Denton said the rate of transfers is already “not in keeping with what politicians thought would happen under pensions freedoms…, which they predicted would be extremely low”.
However, citing a Freedom of Information (FoI) request released by the FCA, he said £20bn ($26.8bn €22.8bn) of pensions funds transferred in the year ending December 2017 up from £7.9bn the year before.
He said of all savers eligible to transfer, 7.7% had asked for a valuation which on average valued their pension at £335,000.
"This will remain great business for great advisers.”
Decade of growth
Of those 28% actually transferred with an average payout of three times the value of an average British home (£675,000) which means that 2% of all savers eligible to transfer had transferred.
Extrapolating, Old Mutual estimates 25 to 30% of all people, who are eligible to transfer, will transfer from defined benefit schemes in 10 years’ time.
Working with the Chartered Institute of Insurance, Denton said Old Mutual had trained 860 UK-based pension transfers specialists and developed a best practice guide to meet the growing demand.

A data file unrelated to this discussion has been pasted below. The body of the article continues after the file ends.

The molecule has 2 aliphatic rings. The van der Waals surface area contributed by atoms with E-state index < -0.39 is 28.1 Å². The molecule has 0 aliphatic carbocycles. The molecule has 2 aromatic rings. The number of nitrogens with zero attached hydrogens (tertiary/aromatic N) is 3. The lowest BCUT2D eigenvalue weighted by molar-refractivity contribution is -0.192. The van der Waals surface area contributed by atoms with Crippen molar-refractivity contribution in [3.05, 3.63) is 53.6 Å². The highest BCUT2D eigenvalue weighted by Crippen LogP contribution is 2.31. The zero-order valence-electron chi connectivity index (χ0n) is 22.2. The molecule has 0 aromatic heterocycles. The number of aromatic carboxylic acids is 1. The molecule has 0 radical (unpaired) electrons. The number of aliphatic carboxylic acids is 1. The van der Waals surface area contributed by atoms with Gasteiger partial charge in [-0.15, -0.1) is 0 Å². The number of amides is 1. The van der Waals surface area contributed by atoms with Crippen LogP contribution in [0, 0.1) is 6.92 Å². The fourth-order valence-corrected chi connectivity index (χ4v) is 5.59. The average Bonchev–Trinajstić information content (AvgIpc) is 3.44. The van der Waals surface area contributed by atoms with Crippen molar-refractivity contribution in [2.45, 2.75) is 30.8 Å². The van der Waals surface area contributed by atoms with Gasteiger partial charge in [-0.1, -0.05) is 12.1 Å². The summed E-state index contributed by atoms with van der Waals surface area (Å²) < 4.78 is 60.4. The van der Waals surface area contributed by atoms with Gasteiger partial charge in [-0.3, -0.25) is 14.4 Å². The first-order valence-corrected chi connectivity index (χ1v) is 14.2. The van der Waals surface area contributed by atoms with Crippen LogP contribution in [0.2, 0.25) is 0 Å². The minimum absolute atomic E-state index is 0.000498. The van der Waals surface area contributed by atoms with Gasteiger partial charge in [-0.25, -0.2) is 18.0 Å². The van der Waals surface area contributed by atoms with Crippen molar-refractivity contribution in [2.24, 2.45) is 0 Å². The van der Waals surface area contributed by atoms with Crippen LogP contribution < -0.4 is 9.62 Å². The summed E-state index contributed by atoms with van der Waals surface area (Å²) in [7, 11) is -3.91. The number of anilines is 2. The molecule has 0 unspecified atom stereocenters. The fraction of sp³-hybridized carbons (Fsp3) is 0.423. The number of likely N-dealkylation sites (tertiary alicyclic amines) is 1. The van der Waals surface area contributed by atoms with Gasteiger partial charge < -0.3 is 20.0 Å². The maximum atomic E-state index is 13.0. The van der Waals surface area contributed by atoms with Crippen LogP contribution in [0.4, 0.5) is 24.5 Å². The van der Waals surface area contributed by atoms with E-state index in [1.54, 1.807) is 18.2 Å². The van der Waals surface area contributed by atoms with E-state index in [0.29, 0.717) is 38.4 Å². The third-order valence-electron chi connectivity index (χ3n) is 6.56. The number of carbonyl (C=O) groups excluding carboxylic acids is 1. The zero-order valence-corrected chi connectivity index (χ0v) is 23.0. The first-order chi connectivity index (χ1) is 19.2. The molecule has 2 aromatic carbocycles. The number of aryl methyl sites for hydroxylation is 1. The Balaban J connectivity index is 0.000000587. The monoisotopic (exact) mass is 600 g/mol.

According to the FCA data, about £5.5bn of pension funds was transferred out of defined benefit plans in the fourth quarter of 2017, compared with £2.5bn in the same period the year before.
In total, 92,000 transfers from defined benefit to defined contribution schemes were reported last year — a 50% increase on the 61,000 reported the year before.
Denton concluded: “If pension freedoms remain, which is not a given with increasing cost of professional indemnity insurance, and the statutory right to transfer remains, which itself is not a given, this will remain great business for great advisers.”